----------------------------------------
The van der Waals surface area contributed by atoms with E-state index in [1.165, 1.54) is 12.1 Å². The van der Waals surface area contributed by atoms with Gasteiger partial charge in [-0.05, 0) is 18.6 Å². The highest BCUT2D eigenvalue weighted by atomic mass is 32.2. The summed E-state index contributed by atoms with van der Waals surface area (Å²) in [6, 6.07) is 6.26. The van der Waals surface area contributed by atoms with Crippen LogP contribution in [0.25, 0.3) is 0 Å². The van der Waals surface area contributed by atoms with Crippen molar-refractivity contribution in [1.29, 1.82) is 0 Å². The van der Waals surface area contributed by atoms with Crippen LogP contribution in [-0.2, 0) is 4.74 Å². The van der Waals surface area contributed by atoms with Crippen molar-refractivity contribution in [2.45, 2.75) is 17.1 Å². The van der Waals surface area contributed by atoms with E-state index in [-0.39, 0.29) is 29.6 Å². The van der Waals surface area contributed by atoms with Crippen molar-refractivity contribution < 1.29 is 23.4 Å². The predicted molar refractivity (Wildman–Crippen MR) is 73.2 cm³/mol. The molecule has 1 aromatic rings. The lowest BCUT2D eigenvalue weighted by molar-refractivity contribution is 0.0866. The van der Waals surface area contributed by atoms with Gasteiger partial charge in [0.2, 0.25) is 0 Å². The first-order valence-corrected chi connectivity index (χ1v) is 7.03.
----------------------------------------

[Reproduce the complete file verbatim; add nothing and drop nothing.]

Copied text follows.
The van der Waals surface area contributed by atoms with E-state index in [1.165, 1.54) is 12.1 Å². The van der Waals surface area contributed by atoms with Gasteiger partial charge in [-0.05, 0) is 18.6 Å². The highest BCUT2D eigenvalue weighted by atomic mass is 32.2. The summed E-state index contributed by atoms with van der Waals surface area (Å²) in [6, 6.07) is 6.26. The van der Waals surface area contributed by atoms with Crippen LogP contribution in [0.25, 0.3) is 0 Å². The van der Waals surface area contributed by atoms with Crippen molar-refractivity contribution in [1.29, 1.82) is 0 Å². The van der Waals surface area contributed by atoms with Crippen LogP contribution in [-0.2, 0) is 4.74 Å². The van der Waals surface area contributed by atoms with Crippen molar-refractivity contribution in [2.45, 2.75) is 17.1 Å². The van der Waals surface area contributed by atoms with E-state index in [-0.39, 0.29) is 29.6 Å². The van der Waals surface area contributed by atoms with Crippen molar-refractivity contribution < 1.29 is 23.4 Å². The predicted molar refractivity (Wildman–Crippen MR) is 73.2 cm³/mol. The molecule has 1 aromatic rings. The lowest BCUT2D eigenvalue weighted by molar-refractivity contribution is 0.0866. The van der Waals surface area contributed by atoms with Gasteiger partial charge in [0.2, 0.25) is 0 Å². The first-order valence-corrected chi connectivity index (χ1v) is 7.03.